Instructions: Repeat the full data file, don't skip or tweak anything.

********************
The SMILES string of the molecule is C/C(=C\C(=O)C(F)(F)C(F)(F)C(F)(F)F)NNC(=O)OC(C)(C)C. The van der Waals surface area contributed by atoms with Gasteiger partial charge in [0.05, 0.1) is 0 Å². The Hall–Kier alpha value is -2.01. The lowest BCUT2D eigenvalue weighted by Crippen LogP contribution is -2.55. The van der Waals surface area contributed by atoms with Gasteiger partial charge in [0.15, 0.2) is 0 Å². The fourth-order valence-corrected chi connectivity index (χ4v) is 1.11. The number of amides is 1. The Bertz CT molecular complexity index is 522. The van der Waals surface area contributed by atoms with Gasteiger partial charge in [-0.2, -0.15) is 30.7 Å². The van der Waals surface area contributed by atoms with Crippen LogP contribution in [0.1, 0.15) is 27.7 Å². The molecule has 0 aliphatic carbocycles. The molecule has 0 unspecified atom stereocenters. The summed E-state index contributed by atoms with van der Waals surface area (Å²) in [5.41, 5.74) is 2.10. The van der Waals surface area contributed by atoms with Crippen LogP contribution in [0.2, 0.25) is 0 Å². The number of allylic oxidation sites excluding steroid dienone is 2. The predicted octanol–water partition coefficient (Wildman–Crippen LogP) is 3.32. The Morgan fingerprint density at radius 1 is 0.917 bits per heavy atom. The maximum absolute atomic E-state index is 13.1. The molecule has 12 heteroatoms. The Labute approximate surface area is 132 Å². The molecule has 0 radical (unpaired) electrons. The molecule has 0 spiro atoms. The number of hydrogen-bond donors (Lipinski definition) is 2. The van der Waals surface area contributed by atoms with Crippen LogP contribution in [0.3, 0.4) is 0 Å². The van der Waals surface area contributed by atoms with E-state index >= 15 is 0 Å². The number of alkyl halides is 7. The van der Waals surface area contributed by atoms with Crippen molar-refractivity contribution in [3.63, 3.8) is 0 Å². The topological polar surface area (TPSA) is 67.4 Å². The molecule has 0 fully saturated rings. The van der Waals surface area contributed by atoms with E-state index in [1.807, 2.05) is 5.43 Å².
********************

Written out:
The SMILES string of the molecule is C/C(=C\C(=O)C(F)(F)C(F)(F)C(F)(F)F)NNC(=O)OC(C)(C)C. The van der Waals surface area contributed by atoms with Gasteiger partial charge in [0.05, 0.1) is 0 Å². The Hall–Kier alpha value is -2.01. The lowest BCUT2D eigenvalue weighted by Crippen LogP contribution is -2.55. The van der Waals surface area contributed by atoms with Gasteiger partial charge in [0.15, 0.2) is 0 Å². The fourth-order valence-corrected chi connectivity index (χ4v) is 1.11. The number of amides is 1. The Bertz CT molecular complexity index is 522. The van der Waals surface area contributed by atoms with Gasteiger partial charge in [-0.2, -0.15) is 30.7 Å². The van der Waals surface area contributed by atoms with Crippen LogP contribution in [0.1, 0.15) is 27.7 Å². The molecule has 0 aliphatic carbocycles. The molecule has 0 unspecified atom stereocenters. The summed E-state index contributed by atoms with van der Waals surface area (Å²) in [5.41, 5.74) is 2.10. The van der Waals surface area contributed by atoms with Crippen LogP contribution in [0.2, 0.25) is 0 Å². The number of allylic oxidation sites excluding steroid dienone is 2. The predicted octanol–water partition coefficient (Wildman–Crippen LogP) is 3.32. The Morgan fingerprint density at radius 1 is 0.917 bits per heavy atom. The maximum absolute atomic E-state index is 13.1. The molecule has 12 heteroatoms. The Labute approximate surface area is 132 Å². The molecule has 0 radical (unpaired) electrons. The molecule has 0 spiro atoms. The number of hydrogen-bond donors (Lipinski definition) is 2. The van der Waals surface area contributed by atoms with Crippen LogP contribution in [0.3, 0.4) is 0 Å². The van der Waals surface area contributed by atoms with E-state index >= 15 is 0 Å². The number of alkyl halides is 7. The van der Waals surface area contributed by atoms with Crippen molar-refractivity contribution in [3.63, 3.8) is 0 Å². The topological polar surface area (TPSA) is 67.4 Å². The molecule has 0 fully saturated rings. The van der Waals surface area contributed by atoms with E-state index in [1.807, 2.05) is 5.43 Å².